We see Kung Lao head into that battle with a real sense of confidence; what do you think was going through his mind at that point? 

The thing is, they’re coming off of a win that he survives so he feels like he can stand up with anybody. Because he’s got a constant sparring partner in Liu Kang, who is the best and is doing well, he thinks he can hang. It’s interesting when he calls a certain character out and claims he could have beaten him at any time back in the day. I had this reaction where I was saying, ‘C’mon, of course he said that! That’s the only mentality you can have in order to win that type of fight.’ You can’t go in thinking you’re not going to win; you have to go in thinking you’re the biggest, strongest guy in the world or you will lose. So, I took that to heart when I was actually doing Kung Lao. 


You’re part of a very memorable sequence in the movie with Shao Kahn, but what has it been like for you to watch that back? It felt like a moment from the games that was brought to life perfectly...

Yeah! I feel like especially almost the CSI, internal damage camera they were doing and the way the camera lingers on some of the most disgusting things imaginable as certain things are destroyed [Laughs] was amazing. My wife had to tap out at that point. She was done. Meanwhile, my inner 12-year-old is cheering. I loved the X-Ray damages they do throughout the whole thing. Every once in a while they do one, and somebody huffs it off, and I’m like, ‘He just had his rib cage shattered! How is he still going?’ That was all part of the fun.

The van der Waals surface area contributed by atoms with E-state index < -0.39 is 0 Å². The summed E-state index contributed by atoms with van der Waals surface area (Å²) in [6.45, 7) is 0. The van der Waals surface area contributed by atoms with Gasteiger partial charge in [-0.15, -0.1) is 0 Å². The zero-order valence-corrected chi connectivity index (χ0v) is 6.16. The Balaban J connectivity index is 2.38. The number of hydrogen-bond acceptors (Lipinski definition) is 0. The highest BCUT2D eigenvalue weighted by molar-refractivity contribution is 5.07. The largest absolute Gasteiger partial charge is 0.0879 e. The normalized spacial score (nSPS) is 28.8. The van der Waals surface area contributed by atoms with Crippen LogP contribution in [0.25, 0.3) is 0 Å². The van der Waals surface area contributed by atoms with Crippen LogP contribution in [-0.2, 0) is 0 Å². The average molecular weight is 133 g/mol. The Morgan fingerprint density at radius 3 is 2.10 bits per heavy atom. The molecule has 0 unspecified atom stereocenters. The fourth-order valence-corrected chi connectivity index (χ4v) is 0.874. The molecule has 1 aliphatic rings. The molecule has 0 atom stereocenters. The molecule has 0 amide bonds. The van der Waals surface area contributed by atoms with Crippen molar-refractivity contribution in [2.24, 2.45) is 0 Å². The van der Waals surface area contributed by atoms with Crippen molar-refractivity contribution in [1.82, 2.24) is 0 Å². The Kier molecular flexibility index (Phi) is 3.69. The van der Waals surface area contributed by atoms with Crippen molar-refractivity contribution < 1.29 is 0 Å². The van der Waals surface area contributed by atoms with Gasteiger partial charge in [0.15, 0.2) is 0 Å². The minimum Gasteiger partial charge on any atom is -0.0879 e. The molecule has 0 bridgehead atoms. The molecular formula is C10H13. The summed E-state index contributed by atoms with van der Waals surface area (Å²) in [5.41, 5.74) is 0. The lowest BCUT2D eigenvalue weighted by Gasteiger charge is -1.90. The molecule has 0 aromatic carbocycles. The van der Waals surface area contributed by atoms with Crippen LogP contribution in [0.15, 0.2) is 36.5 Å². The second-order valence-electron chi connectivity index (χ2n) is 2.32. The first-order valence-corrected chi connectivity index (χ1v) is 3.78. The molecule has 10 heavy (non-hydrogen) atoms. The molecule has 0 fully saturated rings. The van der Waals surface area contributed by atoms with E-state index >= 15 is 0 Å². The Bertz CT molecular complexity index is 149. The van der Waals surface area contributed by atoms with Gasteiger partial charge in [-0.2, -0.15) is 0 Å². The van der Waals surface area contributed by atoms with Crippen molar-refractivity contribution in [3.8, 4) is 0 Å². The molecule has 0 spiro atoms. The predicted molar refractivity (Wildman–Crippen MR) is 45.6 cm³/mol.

I know Wes Gleason was an instrumental part of the way this project came together, but can you talk through your experience working with him? 

I love Wes. Wes and I go way back. My first experience working with Wes was on a tiny video game. I don’t even remember the name because my wife was pregnant at the time and literally in labour. We were hard up and I had to go and get some money, so I checked she was going to be okay, and literally went to the job that morning after she said ‘yes’ and was super distracted. I was constantly texting to check she was okay and she’d reply with the number of minutes. Wes looked at me at the time because he was directing and said, ‘Are you okay?’ I told him my wife was in labour and he said, ‘What are you doing here? Why are you here? Go, go, go - we’ll schedule a different day!’ Because of that, and our kids were actually born the same year, Wes and I have had a special relationship and a wonderful shorthand for how we work. We always have that story together and we worked on a Netflix series called Trese that’s out right now and that was super duper fun. Again, hyper gory and violent, but an amazing piece. Wes just brings that out and is a really good guy for being able to bring hyper-violence and still make it mean something.